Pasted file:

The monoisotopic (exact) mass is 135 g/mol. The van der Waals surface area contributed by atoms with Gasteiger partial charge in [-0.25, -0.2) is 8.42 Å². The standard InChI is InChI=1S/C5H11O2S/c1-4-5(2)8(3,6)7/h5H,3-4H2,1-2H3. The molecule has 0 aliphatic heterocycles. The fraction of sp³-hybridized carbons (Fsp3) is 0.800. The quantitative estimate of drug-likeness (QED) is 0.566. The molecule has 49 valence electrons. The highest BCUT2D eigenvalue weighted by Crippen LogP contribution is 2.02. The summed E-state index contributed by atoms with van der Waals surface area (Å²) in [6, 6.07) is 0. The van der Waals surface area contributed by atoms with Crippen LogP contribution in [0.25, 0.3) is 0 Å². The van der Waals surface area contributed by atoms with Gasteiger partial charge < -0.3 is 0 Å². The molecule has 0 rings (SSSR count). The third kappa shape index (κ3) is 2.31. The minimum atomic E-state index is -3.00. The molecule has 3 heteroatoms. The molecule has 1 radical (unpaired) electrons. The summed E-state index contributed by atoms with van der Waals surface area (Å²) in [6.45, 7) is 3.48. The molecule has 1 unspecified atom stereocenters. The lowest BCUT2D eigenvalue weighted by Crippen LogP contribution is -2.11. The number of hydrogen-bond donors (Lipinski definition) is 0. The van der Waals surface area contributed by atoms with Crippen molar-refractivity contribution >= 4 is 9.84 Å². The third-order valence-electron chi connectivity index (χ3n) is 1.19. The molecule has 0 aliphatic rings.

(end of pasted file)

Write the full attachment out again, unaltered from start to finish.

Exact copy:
The monoisotopic (exact) mass is 135 g/mol. The van der Waals surface area contributed by atoms with Gasteiger partial charge in [-0.25, -0.2) is 8.42 Å². The standard InChI is InChI=1S/C5H11O2S/c1-4-5(2)8(3,6)7/h5H,3-4H2,1-2H3. The molecule has 0 aliphatic heterocycles. The fraction of sp³-hybridized carbons (Fsp3) is 0.800. The quantitative estimate of drug-likeness (QED) is 0.566. The molecule has 49 valence electrons. The highest BCUT2D eigenvalue weighted by Crippen LogP contribution is 2.02. The summed E-state index contributed by atoms with van der Waals surface area (Å²) in [6, 6.07) is 0. The van der Waals surface area contributed by atoms with Crippen LogP contribution in [0.25, 0.3) is 0 Å². The van der Waals surface area contributed by atoms with Gasteiger partial charge < -0.3 is 0 Å². The molecule has 0 rings (SSSR count). The third kappa shape index (κ3) is 2.31. The minimum atomic E-state index is -3.00. The molecule has 3 heteroatoms. The molecule has 1 radical (unpaired) electrons. The summed E-state index contributed by atoms with van der Waals surface area (Å²) in [6.45, 7) is 3.48. The molecule has 1 unspecified atom stereocenters. The lowest BCUT2D eigenvalue weighted by Crippen LogP contribution is -2.11. The number of hydrogen-bond donors (Lipinski definition) is 0. The van der Waals surface area contributed by atoms with Crippen molar-refractivity contribution >= 4 is 9.84 Å². The third-order valence-electron chi connectivity index (χ3n) is 1.19. The molecule has 0 aliphatic rings.